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Rheumatology (Oxford). 2010 Jun;49(6):1063-8. doi: 10.1093/rheumatology/keq025. Epub 2010 Mar 3.

Evidence for the efficacy of complementary and alternative medicines in the management of fibromyalgia: a systematic review.

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  • 1Aberdeen Pain Research Collaboration (Epidemiology Group), School of Medicine and Dentistry, University of Aberdeen, Foresterhill, Aberdeen AB25 2ZD, Scotland, UK.

Abstract

OBJECTIVE:

To critically evaluate the evidence regarding complementary and alternative medicines (CAMs) taken orally or applied topically for the treatment of FM.

METHODS:

Randomized controlled trials of FM using CAMs, in comparison with other treatments or placebo, published in English up to March 2009, were eligible for inclusion. They were identified using systematic searches of bibliographic databases and manual searching of reference lists. Information was extracted on outcomes, and statistical significance, in comparison with alternative treatment or placebo, and side effects were reported. The methodological quality of the primary studies was determined.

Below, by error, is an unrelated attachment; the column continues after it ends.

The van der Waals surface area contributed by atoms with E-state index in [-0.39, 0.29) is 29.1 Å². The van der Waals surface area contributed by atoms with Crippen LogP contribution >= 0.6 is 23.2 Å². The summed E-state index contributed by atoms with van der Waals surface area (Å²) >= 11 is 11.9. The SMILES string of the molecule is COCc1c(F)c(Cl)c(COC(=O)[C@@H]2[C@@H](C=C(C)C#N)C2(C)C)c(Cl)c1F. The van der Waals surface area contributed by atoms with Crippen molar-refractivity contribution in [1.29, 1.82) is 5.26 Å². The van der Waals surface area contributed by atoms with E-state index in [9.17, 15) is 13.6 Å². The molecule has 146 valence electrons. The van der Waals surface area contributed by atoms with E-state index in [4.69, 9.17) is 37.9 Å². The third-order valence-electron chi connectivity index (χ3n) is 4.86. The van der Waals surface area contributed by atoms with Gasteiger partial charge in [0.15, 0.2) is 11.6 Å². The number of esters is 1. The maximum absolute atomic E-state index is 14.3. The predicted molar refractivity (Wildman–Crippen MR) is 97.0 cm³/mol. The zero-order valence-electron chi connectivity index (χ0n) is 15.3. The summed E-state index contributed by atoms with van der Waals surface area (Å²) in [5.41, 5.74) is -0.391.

RESULTS:

Single studies on four CAMs, and three on different approaches to homeopathic care were identified. Their methodological quality was moderate. The homeopathy studies were small, but each reported an improvement in pain. The effects of anthocyanidins, capsaicin and S-adenosylmethionine each showed at least one statistically significant improved outcome compared with placebo. However, the studies of anthocyanidins and capsaicin only demonstrated an improvement in a single outcome, sleep disturbance and tenderness, respectively, of several outcomes considered. No evidence of efficacy was found regarding Soy in a single study. Most of these CAMs were free of major adverse effects and usually associated with only minor adverse effects such as dizziness, nausea and stomach upsets.

CONCLUSION:

There is insufficient evidence on any CAM, taken orally or applied topically, for FM. The small number of positive studies lack replication. Further high-quality trials are necessary to determine whether these initial findings can be supported by a larger evidence base.

PMID:
20202927
[PubMed - indexed for MEDLINE]
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